Hair Care Uncategorized

Hair Porosity

Hair porosity

HeyTresses! Have you ever watched your favourite YouTuber use a hair product with magical results; you swore they have your hair type so you decided to try the same product but… it was a fail?!?! Hair porosity!!!

That’s right! This difference in experience is most likely due to a difference in your hair porosity compared to hers.

Following on from my previous post, hair porosity is a less visible hair characteristic. It also happens to be the most important one to pay attention to as a coily, curly or wavy natural in order to succeed in your natural healthy hair journey.

So what is hair porosity?

This is your hair’s ability to absorb and retain moisture. It depends on the structure of the outer layer of your hair (also known as cuticles); and how they lie along your hair shaft. Cuticles serve as the protective barrier for your hair shaft.

Porosity is genetically determined but can be altered by external factors; such as heat from styling or chemical processing (relaxers, texturizers, dyes etc).

Why is it important?

This determines how your hair reacts with water and hair products. In other words, hair porosity determines how moisturised your hair can get without putting extra effort in your technique. A well-moisturised hair is one of the important qualities of a healthy hair; maintaining a healthy hair will inevitably contribute to length retention which then leads to a visible increase in hair length.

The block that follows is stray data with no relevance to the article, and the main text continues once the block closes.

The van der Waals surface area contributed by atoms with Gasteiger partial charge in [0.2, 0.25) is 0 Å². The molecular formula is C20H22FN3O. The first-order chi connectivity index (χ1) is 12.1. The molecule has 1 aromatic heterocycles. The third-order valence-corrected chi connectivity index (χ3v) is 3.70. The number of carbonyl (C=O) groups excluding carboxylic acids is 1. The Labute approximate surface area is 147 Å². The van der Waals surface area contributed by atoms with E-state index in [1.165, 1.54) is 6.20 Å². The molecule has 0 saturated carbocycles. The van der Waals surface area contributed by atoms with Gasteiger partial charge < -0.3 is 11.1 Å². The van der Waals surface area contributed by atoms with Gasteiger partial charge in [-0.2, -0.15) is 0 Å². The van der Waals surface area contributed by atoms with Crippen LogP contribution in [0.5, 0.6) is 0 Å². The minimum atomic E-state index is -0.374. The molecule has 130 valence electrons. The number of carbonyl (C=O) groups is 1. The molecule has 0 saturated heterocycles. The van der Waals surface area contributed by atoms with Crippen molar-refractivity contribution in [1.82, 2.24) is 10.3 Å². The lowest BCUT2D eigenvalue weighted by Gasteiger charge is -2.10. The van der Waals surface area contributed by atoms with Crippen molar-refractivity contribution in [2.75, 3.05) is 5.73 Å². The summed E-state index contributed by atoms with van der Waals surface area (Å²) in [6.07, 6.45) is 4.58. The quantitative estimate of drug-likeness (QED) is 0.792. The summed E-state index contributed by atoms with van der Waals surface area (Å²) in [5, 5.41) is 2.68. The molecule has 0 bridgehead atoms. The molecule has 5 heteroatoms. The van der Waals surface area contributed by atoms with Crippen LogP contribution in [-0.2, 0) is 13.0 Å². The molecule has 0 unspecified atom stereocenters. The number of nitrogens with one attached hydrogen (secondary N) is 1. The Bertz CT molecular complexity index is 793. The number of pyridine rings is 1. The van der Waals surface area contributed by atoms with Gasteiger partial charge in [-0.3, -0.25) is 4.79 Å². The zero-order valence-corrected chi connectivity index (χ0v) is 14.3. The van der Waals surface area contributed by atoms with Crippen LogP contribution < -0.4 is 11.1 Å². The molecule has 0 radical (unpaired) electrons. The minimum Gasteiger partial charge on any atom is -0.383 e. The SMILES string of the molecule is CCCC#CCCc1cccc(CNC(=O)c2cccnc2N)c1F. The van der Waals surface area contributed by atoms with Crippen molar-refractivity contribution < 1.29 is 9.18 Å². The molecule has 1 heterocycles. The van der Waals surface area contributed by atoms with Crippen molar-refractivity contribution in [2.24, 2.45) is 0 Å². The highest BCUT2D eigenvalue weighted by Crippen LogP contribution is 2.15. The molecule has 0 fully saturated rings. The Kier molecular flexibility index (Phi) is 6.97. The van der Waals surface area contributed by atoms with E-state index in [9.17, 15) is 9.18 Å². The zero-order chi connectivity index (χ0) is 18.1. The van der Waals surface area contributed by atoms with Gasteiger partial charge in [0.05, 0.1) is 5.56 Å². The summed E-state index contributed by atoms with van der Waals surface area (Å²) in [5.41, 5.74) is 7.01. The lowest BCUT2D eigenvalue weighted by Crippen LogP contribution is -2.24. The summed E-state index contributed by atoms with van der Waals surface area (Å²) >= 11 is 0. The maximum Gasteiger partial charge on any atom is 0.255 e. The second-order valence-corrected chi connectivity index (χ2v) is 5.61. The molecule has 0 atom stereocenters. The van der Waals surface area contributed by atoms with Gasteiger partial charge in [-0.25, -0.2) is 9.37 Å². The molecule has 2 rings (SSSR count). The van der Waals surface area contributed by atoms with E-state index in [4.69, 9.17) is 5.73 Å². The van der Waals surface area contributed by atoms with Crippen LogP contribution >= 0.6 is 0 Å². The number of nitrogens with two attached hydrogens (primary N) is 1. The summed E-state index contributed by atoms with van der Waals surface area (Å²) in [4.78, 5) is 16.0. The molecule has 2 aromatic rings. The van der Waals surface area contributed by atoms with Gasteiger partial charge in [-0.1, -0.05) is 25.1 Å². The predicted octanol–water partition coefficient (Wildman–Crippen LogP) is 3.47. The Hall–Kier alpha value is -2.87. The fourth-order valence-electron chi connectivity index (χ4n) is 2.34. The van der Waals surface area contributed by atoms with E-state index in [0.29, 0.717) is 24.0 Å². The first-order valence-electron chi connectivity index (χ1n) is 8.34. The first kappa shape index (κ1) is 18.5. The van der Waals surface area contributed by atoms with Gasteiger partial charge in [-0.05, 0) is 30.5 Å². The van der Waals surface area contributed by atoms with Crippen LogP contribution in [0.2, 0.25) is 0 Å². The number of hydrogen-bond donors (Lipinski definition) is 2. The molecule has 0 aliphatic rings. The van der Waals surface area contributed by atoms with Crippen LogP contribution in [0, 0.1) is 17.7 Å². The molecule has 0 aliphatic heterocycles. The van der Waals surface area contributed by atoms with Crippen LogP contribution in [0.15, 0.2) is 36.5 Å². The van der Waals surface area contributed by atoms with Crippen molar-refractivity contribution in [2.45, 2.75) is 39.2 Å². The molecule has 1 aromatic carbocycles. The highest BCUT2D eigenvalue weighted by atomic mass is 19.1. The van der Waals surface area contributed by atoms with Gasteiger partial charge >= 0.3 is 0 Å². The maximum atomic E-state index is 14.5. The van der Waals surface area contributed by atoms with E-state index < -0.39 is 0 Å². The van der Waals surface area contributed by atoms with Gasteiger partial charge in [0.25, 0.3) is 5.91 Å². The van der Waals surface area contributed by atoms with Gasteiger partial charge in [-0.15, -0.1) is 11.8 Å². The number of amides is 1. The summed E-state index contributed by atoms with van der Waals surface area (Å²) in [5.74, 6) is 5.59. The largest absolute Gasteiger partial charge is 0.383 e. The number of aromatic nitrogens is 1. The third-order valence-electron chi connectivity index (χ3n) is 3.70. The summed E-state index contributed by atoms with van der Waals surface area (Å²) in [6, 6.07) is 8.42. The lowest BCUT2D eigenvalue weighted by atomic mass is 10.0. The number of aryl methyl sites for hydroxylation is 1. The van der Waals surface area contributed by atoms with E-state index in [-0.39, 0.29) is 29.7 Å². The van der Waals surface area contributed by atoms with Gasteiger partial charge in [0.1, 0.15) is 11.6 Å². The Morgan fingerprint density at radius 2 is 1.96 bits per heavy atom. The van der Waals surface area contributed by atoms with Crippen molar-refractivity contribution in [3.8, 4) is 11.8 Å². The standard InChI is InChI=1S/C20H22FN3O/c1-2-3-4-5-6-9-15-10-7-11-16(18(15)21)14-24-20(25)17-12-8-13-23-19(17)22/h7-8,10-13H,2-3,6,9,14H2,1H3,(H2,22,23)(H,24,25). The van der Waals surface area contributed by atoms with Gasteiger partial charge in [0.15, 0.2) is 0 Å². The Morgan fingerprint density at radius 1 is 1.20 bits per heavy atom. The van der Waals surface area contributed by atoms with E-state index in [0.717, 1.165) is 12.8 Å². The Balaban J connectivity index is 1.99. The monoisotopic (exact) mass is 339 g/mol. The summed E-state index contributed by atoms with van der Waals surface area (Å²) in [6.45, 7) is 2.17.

“Just to clarify, I’m not talking about hair growth. Your hair is always growing; however, you may not see the increase in length due to a lack of length retention (I can touch on this on another post)“.

There are 3 types of hair porosity:

  • Low
  • Medium
  • High

Genetically determined, each porosity level has its challenges. No hair porosity is bad but hair damage could alter your hair porosity which then becomes bad. The most important thing is to recognise which applies to you so you know what you’re working with.

Low porosity

Hair with low porosity has its cuticles layered tightly, as a result, it is:

  • difficult to absorb moisture (moisture resistant) making it prone to dryness and breakage.
  • holds onto moisture for longer once absorbed, leading to a longer drying time after washing
  • prone to developing product buildup

Low porosity in relation to moisture = poor absorption but good retention once absorbed.

Medium/Normal porosity

Here the cuticles are layered a bit loosely than in low porosity, as a result, it:

  • easily absorbs moisture
  • holds on to enough moisture but dries reasonably fast
  • barely has any issue with product build up

Medium porosity in relation to moisture = good balance of absorption and retention.

High porosity

Cuticles are flared or raised. This causes areas of exposure of the inner portion of the hair shaft. High porosity can also be genetically determined however, sometimes it is caused by external damage to the hair from, UV light, heat damage, chemical processing (as mentioned above) etc.

Common characteristics of high porosity hair are as follows: